Spring Skincare Tips for Common Conditions
It might be time to spring clean your skincare routine. Changing weather patterns and warmer days could cause irritation for patients with conditions like eczema or acne.
Yale New Haven Hospital-affiliated dermatologist Jeffrey Cohen, MD, Director of the Interdisciplinary Psoriasis Treatment Program at Yale School of Medicine, explained how to spot signs of trouble and when to seek help.
Eczema is a disruption of the skin barrier resulting in inflammation of the skin. While some people deal with eczema year-round, others have flare-ups caused by environmental triggers. One potential trigger? Excess pollen in the air.
Dr. Cohen recommends anyone struggling with eczema to use a gentle cleanser and moisturizer to keep the skin barrier intact. While it is tempting to scratch eczema prone skin, it will only make it worse. If gentle, moisturizing products are not helping, seek out help from a dermatologist who can prescribe topical treatments, medications or injection medications.
High pollen counts can also cause issues for patients prone to hives. However, if you think you have hives exacerbated by the weather, Dr. Cohen recommends meeting with a dermatologist first before jumping to conclusions.
“As with many, many skin conditions, sometimes people come in and they think they know what they have but it turns out they have something different,” Dr. Cohen said.
What looks like a hive to one person may actually be something else. It’s important for patients with any sort of skin reaction to be seen by a doctor who can make a proper diagnosis.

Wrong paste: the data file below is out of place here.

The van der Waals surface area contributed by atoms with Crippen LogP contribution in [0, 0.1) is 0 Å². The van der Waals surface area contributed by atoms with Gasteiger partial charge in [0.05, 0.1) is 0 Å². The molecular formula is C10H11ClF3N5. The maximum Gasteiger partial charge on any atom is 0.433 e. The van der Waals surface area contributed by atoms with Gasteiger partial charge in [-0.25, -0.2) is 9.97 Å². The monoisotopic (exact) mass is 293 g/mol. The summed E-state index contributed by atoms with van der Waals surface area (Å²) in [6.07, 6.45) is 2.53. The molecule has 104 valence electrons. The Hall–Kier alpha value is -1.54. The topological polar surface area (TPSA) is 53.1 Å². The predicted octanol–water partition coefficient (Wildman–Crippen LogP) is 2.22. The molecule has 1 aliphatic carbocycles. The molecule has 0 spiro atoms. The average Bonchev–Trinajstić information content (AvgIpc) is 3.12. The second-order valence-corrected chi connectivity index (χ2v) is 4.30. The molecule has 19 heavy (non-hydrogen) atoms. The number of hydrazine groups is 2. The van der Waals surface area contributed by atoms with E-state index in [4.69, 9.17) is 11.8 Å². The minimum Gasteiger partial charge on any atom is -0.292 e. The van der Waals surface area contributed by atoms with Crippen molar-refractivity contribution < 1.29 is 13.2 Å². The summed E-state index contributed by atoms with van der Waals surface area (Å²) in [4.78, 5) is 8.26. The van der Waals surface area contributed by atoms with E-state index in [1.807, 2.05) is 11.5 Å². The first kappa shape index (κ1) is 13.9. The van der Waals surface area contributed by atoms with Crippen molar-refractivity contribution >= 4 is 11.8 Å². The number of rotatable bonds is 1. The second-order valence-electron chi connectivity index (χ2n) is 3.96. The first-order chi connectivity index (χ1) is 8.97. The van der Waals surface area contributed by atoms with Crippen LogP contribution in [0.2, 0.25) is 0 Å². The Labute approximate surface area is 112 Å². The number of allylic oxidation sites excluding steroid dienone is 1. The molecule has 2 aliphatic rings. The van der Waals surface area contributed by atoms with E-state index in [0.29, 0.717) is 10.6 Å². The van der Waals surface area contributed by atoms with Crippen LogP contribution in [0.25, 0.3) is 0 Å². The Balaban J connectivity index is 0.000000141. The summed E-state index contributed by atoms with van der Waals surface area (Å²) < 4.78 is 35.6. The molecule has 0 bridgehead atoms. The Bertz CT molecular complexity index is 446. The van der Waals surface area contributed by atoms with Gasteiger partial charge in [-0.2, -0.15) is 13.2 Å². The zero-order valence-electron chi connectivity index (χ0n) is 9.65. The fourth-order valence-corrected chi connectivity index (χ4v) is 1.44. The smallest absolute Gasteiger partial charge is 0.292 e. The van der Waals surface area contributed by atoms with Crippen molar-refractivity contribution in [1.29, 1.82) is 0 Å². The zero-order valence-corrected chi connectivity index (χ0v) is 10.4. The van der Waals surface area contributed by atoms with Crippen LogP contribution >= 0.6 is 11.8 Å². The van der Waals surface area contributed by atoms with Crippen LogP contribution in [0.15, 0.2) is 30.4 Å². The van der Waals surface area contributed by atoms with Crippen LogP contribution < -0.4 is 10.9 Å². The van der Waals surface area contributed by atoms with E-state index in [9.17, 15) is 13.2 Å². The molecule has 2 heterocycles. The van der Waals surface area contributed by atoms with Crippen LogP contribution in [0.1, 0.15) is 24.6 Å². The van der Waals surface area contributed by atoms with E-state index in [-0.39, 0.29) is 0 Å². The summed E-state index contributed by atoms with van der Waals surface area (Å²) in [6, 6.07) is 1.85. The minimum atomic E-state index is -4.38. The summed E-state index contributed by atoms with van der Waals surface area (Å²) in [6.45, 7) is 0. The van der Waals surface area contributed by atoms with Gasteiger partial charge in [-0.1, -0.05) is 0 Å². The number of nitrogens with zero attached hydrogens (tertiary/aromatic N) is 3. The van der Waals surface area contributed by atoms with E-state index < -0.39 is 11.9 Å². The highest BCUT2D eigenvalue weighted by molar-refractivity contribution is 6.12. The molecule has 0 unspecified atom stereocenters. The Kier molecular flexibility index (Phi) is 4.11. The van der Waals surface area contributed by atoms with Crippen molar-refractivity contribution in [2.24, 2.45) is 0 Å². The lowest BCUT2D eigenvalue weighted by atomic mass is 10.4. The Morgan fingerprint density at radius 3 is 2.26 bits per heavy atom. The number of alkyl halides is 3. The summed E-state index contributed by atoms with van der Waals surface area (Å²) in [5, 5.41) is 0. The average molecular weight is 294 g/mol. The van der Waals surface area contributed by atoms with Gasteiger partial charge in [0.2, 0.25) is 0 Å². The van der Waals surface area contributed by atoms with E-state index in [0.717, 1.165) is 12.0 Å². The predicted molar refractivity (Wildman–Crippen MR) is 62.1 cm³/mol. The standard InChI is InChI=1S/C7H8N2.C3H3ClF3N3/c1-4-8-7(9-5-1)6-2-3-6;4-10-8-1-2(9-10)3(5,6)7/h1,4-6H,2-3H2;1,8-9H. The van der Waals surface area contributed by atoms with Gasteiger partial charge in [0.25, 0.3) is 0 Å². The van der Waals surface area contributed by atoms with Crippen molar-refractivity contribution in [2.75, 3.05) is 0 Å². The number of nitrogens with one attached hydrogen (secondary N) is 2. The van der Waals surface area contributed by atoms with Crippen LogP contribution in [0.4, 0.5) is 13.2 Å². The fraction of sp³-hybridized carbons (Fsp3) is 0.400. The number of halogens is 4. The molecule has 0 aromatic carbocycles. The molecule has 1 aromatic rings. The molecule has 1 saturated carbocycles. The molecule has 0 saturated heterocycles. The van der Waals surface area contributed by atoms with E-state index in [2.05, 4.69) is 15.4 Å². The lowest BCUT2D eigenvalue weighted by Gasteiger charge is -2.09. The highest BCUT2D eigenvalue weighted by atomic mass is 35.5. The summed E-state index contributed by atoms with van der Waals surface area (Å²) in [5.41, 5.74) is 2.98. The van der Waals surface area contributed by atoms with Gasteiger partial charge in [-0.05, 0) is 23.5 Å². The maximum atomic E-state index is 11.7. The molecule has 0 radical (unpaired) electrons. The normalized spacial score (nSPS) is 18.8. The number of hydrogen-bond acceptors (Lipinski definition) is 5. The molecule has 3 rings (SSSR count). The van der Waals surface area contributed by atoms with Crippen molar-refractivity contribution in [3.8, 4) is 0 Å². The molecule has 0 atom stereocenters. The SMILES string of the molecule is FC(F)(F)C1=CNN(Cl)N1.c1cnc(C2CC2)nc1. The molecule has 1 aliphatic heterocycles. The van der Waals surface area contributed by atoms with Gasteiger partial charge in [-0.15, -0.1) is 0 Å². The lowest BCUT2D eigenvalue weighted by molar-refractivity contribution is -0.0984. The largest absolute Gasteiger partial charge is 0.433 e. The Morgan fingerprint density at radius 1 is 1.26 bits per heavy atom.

While protection from the sun is important year-round, it can be easy to forget SPF after months of cloudy days and winter storms. Those first few warm days can serve as a good reminder to wear sunscreen. Look for products with a broad-spectrum SPF of 30 or higher, and wear a hat and sun protective clothing when spending a prolonged period outside.
Patients with acne prone skin may experience more breakouts in the spring as warmer weather leads to increased sweating. Heavy moisturizers that soothe dry skin in the winter can irritate acne prone skin just a few weeks later.
To alleviate breakouts, look for skincare products labeled as non-comedogenic, formulated not to clog pores. In addition, products with salicylic acid or benzoyl peroxide may help.
“The most important thing is gentle skincare and a lot of times with acne, less is more,” Dr. Cohen said.
Anyone struggling with acne may benefit from a visit to a dermatologist. Prescription-strength treatments can be more effective than anything available at the pharmacy.